Can marriage counselling have a negative impact on your relationship?

However, if you’ve not been to therapy before, it’s totally normal to be dubious or nervous about the prospect.

And it’s even more normal to question whether therapy might really be for you if you feel you’re in a blissful, happy and committed, loving relationship.

Can marriage counselling benefit happy couples?

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In fact, Clare Ireland, a relationship counsellor at London-based practise Coupleworks (coupleworks.co.uk), expressed her concerns over heading for therapy if there are no serious problems to address.

Sharing her view, she said, “A couple that is functioning in a workable way might find themselves looking at hitherto manageable issues as suddenly problematical. If they consider their relationship to be ‘happy’ and are maybe seeking deeper happiness, there could be a risk in exploring with a therapist. They could start to find things which had not bothered them before.”

And it’s a valid point – and something only each individual couple can evaluate before considering heading for therapy.

However, Clare did applaud the idea of pre-martial therapy, saying it can be “very forward thinking”. In her words, the option could be “a wise decision and the right time to look at, as yet, unspoken anxieties”.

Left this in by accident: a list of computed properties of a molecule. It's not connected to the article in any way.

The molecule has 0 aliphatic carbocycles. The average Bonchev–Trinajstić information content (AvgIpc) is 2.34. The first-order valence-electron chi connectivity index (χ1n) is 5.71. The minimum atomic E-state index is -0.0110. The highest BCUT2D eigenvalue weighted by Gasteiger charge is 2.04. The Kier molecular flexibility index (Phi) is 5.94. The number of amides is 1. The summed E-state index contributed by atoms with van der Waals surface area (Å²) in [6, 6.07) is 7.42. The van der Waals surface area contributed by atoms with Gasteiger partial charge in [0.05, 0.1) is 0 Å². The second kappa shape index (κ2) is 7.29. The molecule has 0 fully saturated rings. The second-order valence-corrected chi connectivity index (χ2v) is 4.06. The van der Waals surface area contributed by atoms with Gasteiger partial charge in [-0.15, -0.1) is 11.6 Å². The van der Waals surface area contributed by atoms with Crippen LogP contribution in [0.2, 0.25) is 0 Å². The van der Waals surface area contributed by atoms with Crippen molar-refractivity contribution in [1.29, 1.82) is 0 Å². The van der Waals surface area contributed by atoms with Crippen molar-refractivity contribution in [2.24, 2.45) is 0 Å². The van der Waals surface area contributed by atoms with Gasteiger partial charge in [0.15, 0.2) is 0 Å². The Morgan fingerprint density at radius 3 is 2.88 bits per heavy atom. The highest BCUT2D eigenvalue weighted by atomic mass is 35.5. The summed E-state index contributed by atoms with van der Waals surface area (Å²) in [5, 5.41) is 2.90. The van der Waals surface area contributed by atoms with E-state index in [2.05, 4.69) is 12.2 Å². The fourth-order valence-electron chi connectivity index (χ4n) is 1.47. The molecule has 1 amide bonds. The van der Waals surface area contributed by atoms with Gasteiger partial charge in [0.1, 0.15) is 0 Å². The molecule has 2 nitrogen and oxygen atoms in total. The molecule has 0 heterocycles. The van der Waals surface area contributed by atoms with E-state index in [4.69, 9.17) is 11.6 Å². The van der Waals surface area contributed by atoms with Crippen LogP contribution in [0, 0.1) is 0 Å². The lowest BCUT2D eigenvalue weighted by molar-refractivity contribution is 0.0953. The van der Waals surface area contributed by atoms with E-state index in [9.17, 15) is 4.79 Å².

But according to Ammanda, reframing how we as a society see couples therapy is a useful way to help eradicate the fear and stigma around therapy, and to give couples a chance to explore it as an option for keeping their relationship as strong. “Lots of people see it as mad – ‘why would I spend lots of money when there’s nothing wrong with my relationship?’

“But our concept of therapy is changing, thank goodness. Lots of people see it as a check-up. We’re looking after our bodies; why is it so difficult to try and improve our relationship? We need to look after them too.”

And Ammanda and Jo warn, leaving it until something awful happens – such as infidelity – often means that it’s been left too late to save the relationship. Ammanda said, “I see so many people who are on the brink, because they have left it far too late. The rut, the negativity sets in. It’s been going on for so long, I often ask couples, why has it taken you so long to ask for help?”